Thursday, June 19, 2014

CSA Newsletter

Greetings from the Garden!  This box has a variety of lettuce and salad greens, baby beets with big tops, green onions, asparagus, bok choy, Chinese cabbage, radishes, and strawberries.

Field Notes.  This weekend marks the summer solstice.  It is the time of the longest days of the year.  Ken is taking full advantage of it, and often works until dark.  This season the push is on as spring started later than usual, so there was less time to do the spring tasks, especially those that depend on length of day.  The fact that Ken is nearly caught up is impressive.

With the warm days comes a whole new set of heat loving weeds.  Ken faithfully cultivates as soon as the soil is dry enough after each rain to stay ahead of the weeds.  On sunny windy dry days one pass with the hand cultivator and most weeds are finished.  Some weeds are a bit more tenacious - purslane for one.  Like many weeds, purslane and dandelions and plantain all came with European settlers as edible and medicinal greens.  Purslane looks like a rubber plant with its succulent leaves, but has a very lemony flavor.  It contains vitamin C and A; we often add it to the box as it is a nice salad addition.

Our other  news this week is the latest addition to our crew - a kitten.  Last year my efforts did not result in a dependable cat; the result was a lot of rodent damage here.  The worst were voles that ate fall planted spinach and spring seedlings when they were hardening off in the garden.  Although Oscar and Ken did catch a vole or two, it was after the damage had been done.  Although this kitten is only in training, it seems healthy and curious.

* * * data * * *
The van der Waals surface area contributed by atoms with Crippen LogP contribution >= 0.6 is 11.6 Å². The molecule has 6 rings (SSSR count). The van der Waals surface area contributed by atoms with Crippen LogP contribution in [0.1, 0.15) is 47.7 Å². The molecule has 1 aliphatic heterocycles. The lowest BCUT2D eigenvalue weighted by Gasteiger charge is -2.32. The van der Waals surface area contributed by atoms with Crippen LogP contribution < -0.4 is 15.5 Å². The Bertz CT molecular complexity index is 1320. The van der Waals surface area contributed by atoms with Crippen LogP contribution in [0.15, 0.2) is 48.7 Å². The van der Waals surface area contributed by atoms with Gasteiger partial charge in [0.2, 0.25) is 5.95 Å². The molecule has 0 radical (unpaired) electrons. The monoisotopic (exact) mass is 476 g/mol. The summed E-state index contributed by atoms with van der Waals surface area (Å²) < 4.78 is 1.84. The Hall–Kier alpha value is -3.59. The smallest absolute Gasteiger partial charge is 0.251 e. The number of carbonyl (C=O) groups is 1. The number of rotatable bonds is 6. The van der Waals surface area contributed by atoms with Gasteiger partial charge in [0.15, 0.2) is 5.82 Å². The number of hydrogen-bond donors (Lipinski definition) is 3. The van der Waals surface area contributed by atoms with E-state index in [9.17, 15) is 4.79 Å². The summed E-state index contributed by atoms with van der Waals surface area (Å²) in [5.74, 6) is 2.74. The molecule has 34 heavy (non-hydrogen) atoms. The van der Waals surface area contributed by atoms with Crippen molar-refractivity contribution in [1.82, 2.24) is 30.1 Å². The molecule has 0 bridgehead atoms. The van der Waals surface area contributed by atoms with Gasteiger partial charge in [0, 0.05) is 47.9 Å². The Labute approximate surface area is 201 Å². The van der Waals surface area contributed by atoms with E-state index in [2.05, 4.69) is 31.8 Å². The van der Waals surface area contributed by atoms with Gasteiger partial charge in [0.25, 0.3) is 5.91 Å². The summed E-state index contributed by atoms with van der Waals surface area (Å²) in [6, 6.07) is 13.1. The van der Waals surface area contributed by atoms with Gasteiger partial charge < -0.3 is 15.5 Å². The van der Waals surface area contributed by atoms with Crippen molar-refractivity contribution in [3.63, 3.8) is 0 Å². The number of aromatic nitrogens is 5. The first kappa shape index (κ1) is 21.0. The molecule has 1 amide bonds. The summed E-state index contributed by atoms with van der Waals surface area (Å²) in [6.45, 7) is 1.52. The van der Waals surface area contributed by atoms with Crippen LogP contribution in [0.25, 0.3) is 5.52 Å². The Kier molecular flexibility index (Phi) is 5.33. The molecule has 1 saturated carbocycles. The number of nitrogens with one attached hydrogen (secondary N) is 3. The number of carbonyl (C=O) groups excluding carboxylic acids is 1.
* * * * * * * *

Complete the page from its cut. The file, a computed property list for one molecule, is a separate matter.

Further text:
From the Kitchen.  The baby beets have begun.  The first crop of beets seems so fresh - the greens are often large and so I see this as one of the "bonus vegetables" that have two delicious parts.  Cut the tops from the roots, and eat the tops soon.  Beets are in the same family as spinach and chard, so the beet greens will work for not only those greens recipes, but most any recipe for greens.  The roots are small and tender - so delicious.  

Chinese cabbage, like many Asian vegetables like bok choy, grows in cooler weather and at a faster rate than European cabbages.  Chinese cabbage is versatile - one friend tells me that Chinese cabbage makes great cabbage rolls.  I like to use the outer leaves in cooked dishes and slice the hearts into thin "ribbons" for salad.  My Asian salad dressing contains the following: sesame oil, a bit of toasted sesame oil, mild vinegar, tamari, a bit of honey,  powdered red pepper, and toasted sesame seeds.  Experiment to find the ratios you like. 
'Til Next Week, 

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